When it comes to major wars in the United States, Vietnam war has a tendency to get mentioned. Not only was it the lengthiest war in history but it also split the entire nation after World War II had brought them together. On top of that roughly 58,000 American soldiers were killed and 304,000 were left wounded making it 300 percent higher than World War II. With the objective being to diminish Communist guerillas out of South Vietnamese, the civilian death toll turned even more Americans to contradict the war. After crushing what was remaining, the war ended in communist success.
The United States provided money, supplies, and soldiers in the attempt to stop communist takeover in a Southeast Asian country of Vietnam. Throughout the years of 1945 to 1964 the United States fought what is called a proxy war, in other words a war that did not exactly involve them. The proxy war ended rather quickly after the assassination of President Kennedy in 1965. President Lyndon Johnson soon replaced the late President Kennedy. The American military depended severely on bombing to overthrow the Vietcong and North Vietnamese. This was known as the American bombing campaign. Being the greatest air war in world history, American planes plunged almost five million tons of bombs over an eight-year time period in hopes to force North Vietnam into ending war. In reality this actually backfired. They, the North Vietnamese, actually began adapting to live with the bombs by having bombproof underground shelters and tunnels.
With not much success with the bombs, President Johnson soon decided to send in ground forces which at first mostly consisted of army volunteers. Unfortunately, that didn’t last long, and more soldiers were going to be needed. The men who were drafted to Vietnam were mostly working-class men who did not qualify for the draft deferments. War soon took a turn for the worse and Americans were catching on. American soldiers were having difficulties establishing who was civilians and who were the Vietnamese soldiers. With this big burden being carried, the United States soon began to soar downwards with no way of correction. The damage was already done. Innocent civilians were already dead, and Americans back home were not happy. They did not see the point for all of the blood and unnecessary deaths. Soon the citizens began to protest when they heard about the women and children who were all killed which caused a handful of deaths in the United States due to some violent protests.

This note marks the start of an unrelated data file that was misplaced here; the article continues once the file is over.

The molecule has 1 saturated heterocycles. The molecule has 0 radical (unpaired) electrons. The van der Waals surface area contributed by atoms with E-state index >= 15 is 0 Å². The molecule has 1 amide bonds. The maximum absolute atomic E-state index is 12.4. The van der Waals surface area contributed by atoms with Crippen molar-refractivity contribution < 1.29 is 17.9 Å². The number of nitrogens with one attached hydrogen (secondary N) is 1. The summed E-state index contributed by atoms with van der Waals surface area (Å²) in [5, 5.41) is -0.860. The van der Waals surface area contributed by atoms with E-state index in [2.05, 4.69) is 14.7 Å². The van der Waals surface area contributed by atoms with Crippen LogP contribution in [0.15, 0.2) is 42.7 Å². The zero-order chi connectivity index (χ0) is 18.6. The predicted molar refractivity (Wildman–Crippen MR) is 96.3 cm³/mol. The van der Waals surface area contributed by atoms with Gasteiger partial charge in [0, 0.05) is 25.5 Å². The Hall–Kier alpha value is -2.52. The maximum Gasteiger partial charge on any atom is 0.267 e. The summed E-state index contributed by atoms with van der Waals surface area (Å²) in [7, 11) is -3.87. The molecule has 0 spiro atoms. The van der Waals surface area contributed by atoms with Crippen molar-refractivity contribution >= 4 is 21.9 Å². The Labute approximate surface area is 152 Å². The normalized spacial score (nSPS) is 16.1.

With the United States being divided now more than ever, Nixon, soon to be president Nixon, convinced Americans that he would be perfect for the job. With the last of their trust invested in him, just like the rest, he let them down. Nixon’s scandals led to him stepping down. At this point the United States citizen were not sure who to believe nor what was going to happen next. Finally, in 1973, the United States withdrew which ended the Vietnam War with a Communist victory in 1975.
Keene, Jennifer D., Cornell, Saul, and O’Donnell, Edward T. Visions of America: A History of the United States, Volume 2, 3rd. 2019.
5 thoughts on “Hello Vietnam War, Good-Bye Being United”
To me it just seemed as if the war was unwinnable from the start, but we have such a nationalistic view of ourselves as if “we’re Americans we are the most powerful country” but in-fact we weren’t ready for what Vietnam had in store. Nice article.
I think the thing about events like this, is that it’s not that they divide people necessarily, its that they uncover the divisions that already existed. Like at the end of WWII, the western capitalist powers and the Soviet Union immediately became at odds with each other once Fascism was no longer there to keep them from openly antagonizing each other. At the end of the day, despite being “united” there were still two kinds of people: people willing to send others into a war to another country that has nothing to do with us and those who oppose it.
The Vietnam war was definitely not one of America’s proudest moments, not only did the nation become divided, but countless Americans were killed or injured as were innocent Vietnamese citizens. In the end, our attempts to save the world from communism were unfounded, seeing as how the only communist countries left in the world are China and North Korea. Additionally, the war was not won by America and in the end the communists prevailed. In my opinion, the United States should never have intervened in the Vietnam War. I’m sure some people might disagree with me, which is precisely how America became so divided while the actual war was underway.
With all of the bombing going on, they had to do what it took to survived. Building underground shelters was a smart move. It seemed they were one step ahead. The Vietnam solders also dressed as civilians making it hard for the American soldiers to tell who the enemy was. However it backfired for the Vietnam citizens as they were being killed instead of the solders. Wars are very expensive. With how far America is in dept they should probably avoid aiding other countries who are at war. What also has always baffled me is the fact that we go to war with a country, then we give money to rebuild their country.
I agree that it’s baffling but I believe we did it to smooth things over. We were trying to fix relationships with Vietnam and show the people of America we weren’t heartless.